2. The bylaw amendment on respect has already been published in this month's newsletter. Marjorie Isaacson agreed to draft a welcoming statement that will include verbalization about respect that can be voiced at the start of all EVA membership meetings.

  3. Tom Tomek brought the board a request by the LaSalle II parent-teacher organization. He stated that the PTO is having an event at The Boundary on May 22 and would like to have a raffle. However, because the PTO has been in operation for less than 5 years it cannot apply for a raffle license. Therefore, the PTO asks that EVA apply for a raffle license for the raffle. This requires both signatures of the president and secretary of EVA. Some legal issues and concerns were raised. Neal McKnight and Tom Tomek agreed to work together with LaSalle II to clarify these issues before the license will be applied for.

  4. Aaron Bilton endorsed to EVA $330 from former East Village Neighbors funds.

  5. Neal McKnight is going to be working with arborist Mark Duntemann to survey Augusta Boulevard. The idea is to find a way of having trees planted along that boulevard.

  6. Guest speakers: It is too late to have the Board of Review outreach program come to the June EVA meeting because the Board of Review closes June 4. Greg Nagel suggested having a special night in the East Village community for the Board of Review outreach program. He will call the Board of Review to find out dates that this night could be arranged. He will also contact Ald. Joe Moreno's office to see if they can help champion the event. Aaron Bilton agreed that if a night is arranged he would request Commercial Park to allow us to use their community room. Both Aaron Bilton and Nicole Semple agreed to help Greg arrange this night.
  7. Greg Nagle will ask the West Town Chamber along with the SSA to be guest speakers at the EVA July membership meeting.

  8. Since the membership meeting in July falls on July 5, the board voted to change the meeting date to July 12 at the same time and location.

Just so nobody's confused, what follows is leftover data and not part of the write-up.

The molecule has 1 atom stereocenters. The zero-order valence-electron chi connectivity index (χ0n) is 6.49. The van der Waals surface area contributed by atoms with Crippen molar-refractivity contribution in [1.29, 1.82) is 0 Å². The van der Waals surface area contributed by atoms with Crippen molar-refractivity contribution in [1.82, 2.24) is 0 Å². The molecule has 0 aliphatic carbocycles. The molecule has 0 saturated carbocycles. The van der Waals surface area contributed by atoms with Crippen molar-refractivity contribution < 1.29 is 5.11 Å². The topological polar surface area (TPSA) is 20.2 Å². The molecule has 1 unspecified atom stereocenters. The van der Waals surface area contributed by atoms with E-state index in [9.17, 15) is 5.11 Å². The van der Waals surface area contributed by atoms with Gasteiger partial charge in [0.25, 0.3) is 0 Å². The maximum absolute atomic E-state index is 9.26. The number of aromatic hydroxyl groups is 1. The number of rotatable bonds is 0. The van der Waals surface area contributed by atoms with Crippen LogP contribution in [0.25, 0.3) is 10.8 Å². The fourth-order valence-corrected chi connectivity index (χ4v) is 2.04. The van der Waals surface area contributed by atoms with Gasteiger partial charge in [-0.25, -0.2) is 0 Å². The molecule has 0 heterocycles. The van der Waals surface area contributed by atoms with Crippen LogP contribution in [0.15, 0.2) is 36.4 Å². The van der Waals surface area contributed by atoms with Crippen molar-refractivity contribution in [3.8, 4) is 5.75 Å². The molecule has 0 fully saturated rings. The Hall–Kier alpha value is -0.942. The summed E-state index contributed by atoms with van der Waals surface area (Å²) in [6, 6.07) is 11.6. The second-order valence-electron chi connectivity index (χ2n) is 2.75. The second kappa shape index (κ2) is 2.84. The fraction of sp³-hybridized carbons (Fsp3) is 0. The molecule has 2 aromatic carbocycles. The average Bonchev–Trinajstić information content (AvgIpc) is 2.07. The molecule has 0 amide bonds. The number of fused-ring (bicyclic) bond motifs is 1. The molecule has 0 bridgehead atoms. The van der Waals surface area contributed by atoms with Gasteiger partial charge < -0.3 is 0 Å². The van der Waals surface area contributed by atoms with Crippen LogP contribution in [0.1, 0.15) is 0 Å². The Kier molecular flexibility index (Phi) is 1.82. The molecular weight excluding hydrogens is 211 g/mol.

9. For the June membership guest speaker, Tom Tomek suggested Peter Locke, who is into energy conservation. Tomek agreed to contact him and set it up.

  10. It was also decided that it would be nice to have local businesses start the membership meetings with a 5-10 minute presentation on services they offer. Greg Nagel stated he would e-mail the West Town Chamber asking for a list of local businesses that could present. Dana Palmer agreed to present on her business for the June meeting if no other business can be arranged in time.

  11. Nicole Semple has agreed to continue the process of transferring EVA business to a new post box and new bank.

  12. Dana Palmer agreed to compile a current list of membership that combines both EVA and past EVN members.

  13. Neal McKnight agreed to file tax exemption paperwork due June 2.

  14. Greg Nagel agreed to confirm with Alderman Moreno's office that his liaison will be attending EVA meetings.

  15. Aaron Bilton will contact LaSalle School as a possible guest speaker for September and Scott Rappe will contact Pritzker School as a possible guest speaker for October.

  16. New business: A new business is interested in the property at Ashland and Division on the southwest side of the street. However, the owner is asking for a lift of the liquor moratorium so that they can sell wine. According to Aaron Bilton, there are three different moratoriums in that area. The interest for EVA is that the property in question is currently in C class zoning. EVA has in the past pushed for the removal of all C zoning to B zoning. Also, EVA has been interested in improving the Polish Triangle. Therefore, EVA is debating whether allowing this business into the area may help improve the Polish Triangle, and B zoning may be an EVA precondition to lift the moratorium. However, the board was very concerned about the moratorium being lifted for this business only and for the one year time span only. Scott Rappe, Aaron Bilton and Neal McKnight have agreed to assess the pros and cons of the issue and the possibilities will be discussed at the next board meeting.